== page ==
Even within a habitat, different mangrove species are typically found within distinct zones depending on the range of environmental conditions they can withstand. 

Red mangrove species are often found within the lower zone along the shoreline, as their stilt roots allow them to prop themselves above the water level, and they are able to absorb air through specialized pores, called lenticels, in their bark. Black mangroves are usually found on higher ground, where they produce specialized root-like structures called pneumatophores, which are also covered in lenticels and allow the plant to absorb air. As the soils in which these mangrove species live are anaerobic (low-oxygen) – being able to absorb gases directly from the air is highly beneficial, and an example of an adaptation which allows them to survive in their environment.

Mangroves also have to survive in a very salty environment, which can affect water regulation within the plants. In order to limit salt intake, red mangroves have highly suberized roots which are highly impermeable, and exclude sodium salts from the rest of the plant. Red mangroves also have vacuoles in their cells where they can store salts, which do make it past the roots.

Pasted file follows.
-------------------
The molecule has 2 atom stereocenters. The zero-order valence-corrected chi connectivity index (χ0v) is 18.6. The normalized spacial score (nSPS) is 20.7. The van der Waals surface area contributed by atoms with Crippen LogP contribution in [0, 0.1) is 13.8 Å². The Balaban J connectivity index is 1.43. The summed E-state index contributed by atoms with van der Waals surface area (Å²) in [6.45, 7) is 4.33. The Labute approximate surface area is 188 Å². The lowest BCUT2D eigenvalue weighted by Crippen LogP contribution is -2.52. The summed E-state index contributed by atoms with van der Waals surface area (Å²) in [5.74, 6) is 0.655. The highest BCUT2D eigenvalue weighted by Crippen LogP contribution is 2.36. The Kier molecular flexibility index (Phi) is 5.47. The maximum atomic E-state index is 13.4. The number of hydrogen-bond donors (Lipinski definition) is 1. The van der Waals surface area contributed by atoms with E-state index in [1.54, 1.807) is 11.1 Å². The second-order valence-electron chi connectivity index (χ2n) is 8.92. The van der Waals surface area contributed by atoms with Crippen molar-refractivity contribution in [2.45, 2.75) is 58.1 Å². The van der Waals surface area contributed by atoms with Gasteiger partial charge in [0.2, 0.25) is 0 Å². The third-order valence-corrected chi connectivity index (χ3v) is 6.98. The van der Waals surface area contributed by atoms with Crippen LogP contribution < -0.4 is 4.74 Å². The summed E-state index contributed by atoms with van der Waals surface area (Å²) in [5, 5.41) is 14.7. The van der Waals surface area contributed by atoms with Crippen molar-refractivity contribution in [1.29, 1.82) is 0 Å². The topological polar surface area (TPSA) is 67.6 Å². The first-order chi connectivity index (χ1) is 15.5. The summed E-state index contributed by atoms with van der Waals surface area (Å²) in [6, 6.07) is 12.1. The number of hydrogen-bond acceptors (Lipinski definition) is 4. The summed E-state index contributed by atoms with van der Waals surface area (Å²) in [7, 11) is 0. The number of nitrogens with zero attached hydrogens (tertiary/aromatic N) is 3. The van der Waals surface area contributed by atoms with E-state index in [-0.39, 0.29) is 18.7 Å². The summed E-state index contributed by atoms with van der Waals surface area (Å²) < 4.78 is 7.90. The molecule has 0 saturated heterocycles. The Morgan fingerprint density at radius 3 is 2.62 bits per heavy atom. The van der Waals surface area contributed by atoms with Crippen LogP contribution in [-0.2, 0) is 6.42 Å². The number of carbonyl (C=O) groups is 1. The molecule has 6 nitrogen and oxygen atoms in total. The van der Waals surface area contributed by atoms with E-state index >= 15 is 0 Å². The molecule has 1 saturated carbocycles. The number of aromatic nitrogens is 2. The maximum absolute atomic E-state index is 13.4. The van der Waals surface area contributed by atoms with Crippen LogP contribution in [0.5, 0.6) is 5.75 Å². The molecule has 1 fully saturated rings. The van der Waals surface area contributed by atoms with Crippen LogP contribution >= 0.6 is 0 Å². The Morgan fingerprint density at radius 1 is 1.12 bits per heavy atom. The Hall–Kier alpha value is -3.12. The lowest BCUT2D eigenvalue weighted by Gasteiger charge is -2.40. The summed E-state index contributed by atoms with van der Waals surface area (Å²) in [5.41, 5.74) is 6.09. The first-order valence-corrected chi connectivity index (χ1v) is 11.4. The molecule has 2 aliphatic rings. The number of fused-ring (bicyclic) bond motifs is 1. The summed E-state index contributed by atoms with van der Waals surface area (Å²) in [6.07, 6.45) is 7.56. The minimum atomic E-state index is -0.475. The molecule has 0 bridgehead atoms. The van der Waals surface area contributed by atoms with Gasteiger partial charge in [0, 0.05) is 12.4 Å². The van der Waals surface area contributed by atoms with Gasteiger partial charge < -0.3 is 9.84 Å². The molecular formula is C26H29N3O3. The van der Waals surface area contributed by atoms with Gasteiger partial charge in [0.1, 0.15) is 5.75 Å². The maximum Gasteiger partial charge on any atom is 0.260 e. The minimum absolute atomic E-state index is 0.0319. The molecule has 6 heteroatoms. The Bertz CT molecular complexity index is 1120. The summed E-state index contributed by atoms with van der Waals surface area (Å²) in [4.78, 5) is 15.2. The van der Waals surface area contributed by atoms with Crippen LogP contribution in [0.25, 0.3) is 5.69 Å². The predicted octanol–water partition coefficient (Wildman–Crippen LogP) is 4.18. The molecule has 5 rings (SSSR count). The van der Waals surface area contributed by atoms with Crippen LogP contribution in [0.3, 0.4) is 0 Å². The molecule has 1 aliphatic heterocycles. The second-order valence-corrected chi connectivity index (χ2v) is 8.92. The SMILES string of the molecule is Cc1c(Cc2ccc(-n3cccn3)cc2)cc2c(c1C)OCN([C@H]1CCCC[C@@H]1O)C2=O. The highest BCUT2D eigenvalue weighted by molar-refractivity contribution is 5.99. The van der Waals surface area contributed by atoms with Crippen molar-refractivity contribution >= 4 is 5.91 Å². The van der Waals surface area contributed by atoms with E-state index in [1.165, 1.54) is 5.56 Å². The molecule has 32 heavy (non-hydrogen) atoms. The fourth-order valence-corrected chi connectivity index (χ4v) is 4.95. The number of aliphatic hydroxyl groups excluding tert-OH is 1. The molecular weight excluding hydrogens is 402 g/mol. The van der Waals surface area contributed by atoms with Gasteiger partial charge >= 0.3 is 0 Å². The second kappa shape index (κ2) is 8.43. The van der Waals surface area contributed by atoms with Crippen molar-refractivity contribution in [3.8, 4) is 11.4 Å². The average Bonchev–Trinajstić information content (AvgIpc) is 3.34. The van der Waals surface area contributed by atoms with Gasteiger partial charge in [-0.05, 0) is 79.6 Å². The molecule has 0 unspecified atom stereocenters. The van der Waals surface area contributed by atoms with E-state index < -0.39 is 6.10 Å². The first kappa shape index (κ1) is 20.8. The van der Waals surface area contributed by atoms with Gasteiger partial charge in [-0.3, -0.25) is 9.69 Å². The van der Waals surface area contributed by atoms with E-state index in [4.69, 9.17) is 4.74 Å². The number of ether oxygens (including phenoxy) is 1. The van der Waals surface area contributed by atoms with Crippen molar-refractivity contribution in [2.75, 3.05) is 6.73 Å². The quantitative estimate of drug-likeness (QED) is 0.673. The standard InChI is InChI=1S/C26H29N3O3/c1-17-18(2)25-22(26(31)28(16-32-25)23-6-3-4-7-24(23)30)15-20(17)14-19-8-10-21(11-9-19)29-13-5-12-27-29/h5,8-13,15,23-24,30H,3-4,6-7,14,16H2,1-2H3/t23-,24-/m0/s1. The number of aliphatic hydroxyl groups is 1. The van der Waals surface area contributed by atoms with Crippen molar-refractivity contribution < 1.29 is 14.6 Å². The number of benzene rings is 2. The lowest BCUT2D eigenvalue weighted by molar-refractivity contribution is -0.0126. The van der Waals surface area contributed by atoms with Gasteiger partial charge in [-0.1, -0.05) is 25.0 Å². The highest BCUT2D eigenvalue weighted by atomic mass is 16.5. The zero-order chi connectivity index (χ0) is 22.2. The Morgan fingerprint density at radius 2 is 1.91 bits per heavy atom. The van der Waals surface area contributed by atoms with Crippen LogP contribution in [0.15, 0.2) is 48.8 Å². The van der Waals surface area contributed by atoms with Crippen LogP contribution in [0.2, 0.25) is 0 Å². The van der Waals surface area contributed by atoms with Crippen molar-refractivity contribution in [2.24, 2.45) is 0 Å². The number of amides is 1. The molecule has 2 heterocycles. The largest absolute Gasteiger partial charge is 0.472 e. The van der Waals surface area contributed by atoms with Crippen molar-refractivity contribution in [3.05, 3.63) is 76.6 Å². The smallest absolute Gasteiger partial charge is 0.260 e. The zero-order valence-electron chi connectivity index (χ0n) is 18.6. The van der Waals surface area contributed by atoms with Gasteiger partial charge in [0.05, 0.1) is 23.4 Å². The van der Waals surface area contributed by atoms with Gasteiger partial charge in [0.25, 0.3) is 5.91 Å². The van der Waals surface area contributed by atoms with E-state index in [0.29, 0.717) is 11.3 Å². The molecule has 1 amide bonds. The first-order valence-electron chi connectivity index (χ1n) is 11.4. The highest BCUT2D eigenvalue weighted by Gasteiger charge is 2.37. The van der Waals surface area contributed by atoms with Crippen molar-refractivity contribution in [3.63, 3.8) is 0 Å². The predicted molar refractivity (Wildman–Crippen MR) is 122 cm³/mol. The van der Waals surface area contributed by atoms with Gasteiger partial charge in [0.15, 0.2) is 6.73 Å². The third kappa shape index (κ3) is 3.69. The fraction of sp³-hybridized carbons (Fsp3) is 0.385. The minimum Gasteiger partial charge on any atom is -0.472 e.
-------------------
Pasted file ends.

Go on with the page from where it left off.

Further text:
White and gray mangroves, on the other hand, secrete salt directly from glands at the base of their leaves.

Mangroves Are An Example Of Convergent Evolution

Although different species of mangroves have similar mechanisms to cope with the harsh conditions associated with living in the intertidal zone, such as the variable salinity, range in temperatures, anaerobic soils and intense sunlight, this is an example of convergent evolution, and not because the different species are closely related. Different mangrove species actually come from a number of unrelated tree families that have become more similar over time as they respond to sharing a similar environment.